Max giggles. I have just informed him that, yes, he is going to be able to have his birthday party at the fire station. Well, not technically. First, I'll be renting out a room in the civic house across the street, and after pizza and ice-cream, the kids head over the firehouse for a tour. Max will surely be leading it, of course, given that the firehouse has become his home away from home.
It's not every 11-year-old boy who gets this giddy about birthday parties or visits to firehouses. Or who walks around all weekend long with a fire chief hat that reads "Fireman Max" or who regularly tells everyone he meets, "I want to be a fireman when I grow up." When we visited the station last week, he was so excited to see his favorite guy, Firefighter Connor, that he ran up to him and gave him a gigantic hug.
Max may be 11 years old, but he still has plenty of little-kid wonder and glee. It makes me a whole lot happy. That's kind of ironic, because when he was a tot I ached to see what he'd do when he got older, and now that he's growing up, I am loving the little kid left in him. Yes, there are times when I see him around other kids his age and I realize how much younger he is in comparison, and I'll feel a flash of sadness. That's it, though, just a passing moment. Mostly, I'm thinking this: I get to savor his childhood for just a little longer.
A little more time to revel with him in joys big and small. Max isn't yet jaded about anything. He has not yet mastered The Eye Roll. This is a kid who literally does a happy dance when I tell him that we are going to the ice-cream store in town. He excitedly points out his favorite kind of car, BMWs, when we are on the road. He has a fantasy trip planned with Dave that includes a ride on a ferry, a stay in a big hotel and a pancake breakfast. He thinks toy fire trucks, Thomas the Tank, bumper cars, pushing the shopping cart at the supermarket, avocado sushi rolls and all things Disney are really cool. And the genuine excitement he expresses is contagious.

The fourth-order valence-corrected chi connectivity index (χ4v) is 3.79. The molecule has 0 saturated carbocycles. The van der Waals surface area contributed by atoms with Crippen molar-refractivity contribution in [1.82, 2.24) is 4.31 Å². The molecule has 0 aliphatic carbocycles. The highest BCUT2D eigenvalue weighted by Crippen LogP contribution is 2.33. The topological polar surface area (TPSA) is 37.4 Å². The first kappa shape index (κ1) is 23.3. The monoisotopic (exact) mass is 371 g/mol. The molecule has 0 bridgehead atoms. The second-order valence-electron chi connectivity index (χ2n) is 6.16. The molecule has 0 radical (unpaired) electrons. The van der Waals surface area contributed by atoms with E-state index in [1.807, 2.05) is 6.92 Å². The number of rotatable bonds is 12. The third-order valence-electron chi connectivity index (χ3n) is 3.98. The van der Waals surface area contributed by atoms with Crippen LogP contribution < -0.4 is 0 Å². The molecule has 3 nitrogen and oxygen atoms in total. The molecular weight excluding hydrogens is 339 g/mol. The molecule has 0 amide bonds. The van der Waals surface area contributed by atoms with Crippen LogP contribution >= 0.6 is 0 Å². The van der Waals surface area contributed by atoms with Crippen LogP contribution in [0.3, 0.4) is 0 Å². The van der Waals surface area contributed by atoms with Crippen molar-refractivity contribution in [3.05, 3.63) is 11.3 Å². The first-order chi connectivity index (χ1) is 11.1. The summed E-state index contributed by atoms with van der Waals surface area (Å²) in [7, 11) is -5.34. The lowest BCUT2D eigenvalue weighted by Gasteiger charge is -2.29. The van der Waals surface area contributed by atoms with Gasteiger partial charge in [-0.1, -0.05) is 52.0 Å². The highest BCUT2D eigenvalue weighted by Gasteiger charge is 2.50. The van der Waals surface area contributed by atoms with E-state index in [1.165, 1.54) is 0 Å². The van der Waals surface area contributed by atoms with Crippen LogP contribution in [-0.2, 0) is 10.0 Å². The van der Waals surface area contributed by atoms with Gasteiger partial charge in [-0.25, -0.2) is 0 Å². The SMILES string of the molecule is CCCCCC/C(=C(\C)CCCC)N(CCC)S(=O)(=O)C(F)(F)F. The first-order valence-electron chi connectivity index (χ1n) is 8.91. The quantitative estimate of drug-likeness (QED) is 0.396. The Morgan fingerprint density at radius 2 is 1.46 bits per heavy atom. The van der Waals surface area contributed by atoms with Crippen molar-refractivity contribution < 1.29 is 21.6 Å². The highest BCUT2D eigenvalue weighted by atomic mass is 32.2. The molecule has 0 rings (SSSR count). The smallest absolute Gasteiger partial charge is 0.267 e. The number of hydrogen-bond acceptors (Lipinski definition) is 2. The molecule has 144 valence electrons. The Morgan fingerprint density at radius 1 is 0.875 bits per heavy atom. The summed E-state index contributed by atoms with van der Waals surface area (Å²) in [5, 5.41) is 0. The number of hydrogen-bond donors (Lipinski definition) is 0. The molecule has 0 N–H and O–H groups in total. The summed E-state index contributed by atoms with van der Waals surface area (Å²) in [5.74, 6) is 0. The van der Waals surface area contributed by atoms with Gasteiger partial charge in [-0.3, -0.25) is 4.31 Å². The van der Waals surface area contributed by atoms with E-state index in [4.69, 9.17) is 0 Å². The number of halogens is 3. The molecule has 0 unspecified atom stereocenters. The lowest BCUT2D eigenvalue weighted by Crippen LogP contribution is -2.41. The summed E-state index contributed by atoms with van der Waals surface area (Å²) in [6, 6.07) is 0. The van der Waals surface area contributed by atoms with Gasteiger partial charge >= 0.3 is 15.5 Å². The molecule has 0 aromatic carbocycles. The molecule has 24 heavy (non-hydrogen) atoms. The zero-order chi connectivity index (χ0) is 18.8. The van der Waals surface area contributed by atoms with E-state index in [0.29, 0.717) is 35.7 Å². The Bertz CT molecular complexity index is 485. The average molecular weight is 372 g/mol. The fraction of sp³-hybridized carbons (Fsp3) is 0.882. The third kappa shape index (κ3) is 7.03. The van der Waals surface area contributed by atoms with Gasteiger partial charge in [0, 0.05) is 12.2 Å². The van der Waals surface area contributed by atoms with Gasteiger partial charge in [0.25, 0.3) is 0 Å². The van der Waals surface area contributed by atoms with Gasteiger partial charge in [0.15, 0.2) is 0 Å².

A little more time to enjoy watching him discover the world. Lately he's exploring it in ways that he didn't when he was younger, venturing into restaurants, museums and even concerts that used to intimidate him because of the din.
A little more time to be openly adored, and to adore him right back. When I get Max off the school bus in the afternoon, he beams out at me from the door. When I show up at his school to pick him up for a doctor's appointment or to participate in an event, he is ecstatic. He has no hesitations about expressing love, and he isn't embarrassed if I shower him with kisses. And I will take whatever mush I can get.
A little more time to revel in firsts. They're still coming: First time he wrote his address by himself. First time he stayed dry overnight. First time he poured cereal on his own. At this point in his life, there are no more delays. There are only firsts.
A little more time to watch him being naughty. Because as irksome as kids are when they're acting out, there is something very delicious about watching them experiment with pushing your buttons. The other night, I was telling Max something he didn't want to hear (he'd been getting a little impatient with a therapist). So he started tipping over a pile of papers I'd left on a chair, one hand on the papers, both eyes on my face to gauge my reaction. He knew exactly what he was doing. I had to stifle the laughter and tell him not to do that but...delicious.
A little more time to hear his squeals. Oh, the squeals. They are the purest form of joy. I can ride the wave of bliss one of those squeals brings me for hours afterward. (Depending on how soon they are followed by whining, that is.)
A little more time to play out fantasies. Max is convinced he is going to be a firefighter when he grows up. We talk about it every day: Which firehouse bed he will sleep in (the one by the TV), what he will make for dinner for everyone (mac 'n cheese with ketchup). He believes. And when I listen to him gush about his future life as a firefighter, when I see him clomping around in his firefighter boots and gear, I think, Who am I not to believe?
I say "a little more time" but the truth is, I don't know how much longer Max will be like this. Maybe it will be years. Maybe some of these traits will be for always. How will I feel if, at 18, he's still walking around in a plastic fire chief hat? At 25? I can't say for sure. But no matter what, he will be Max, a child who has brought me joys of all kinds, and always will.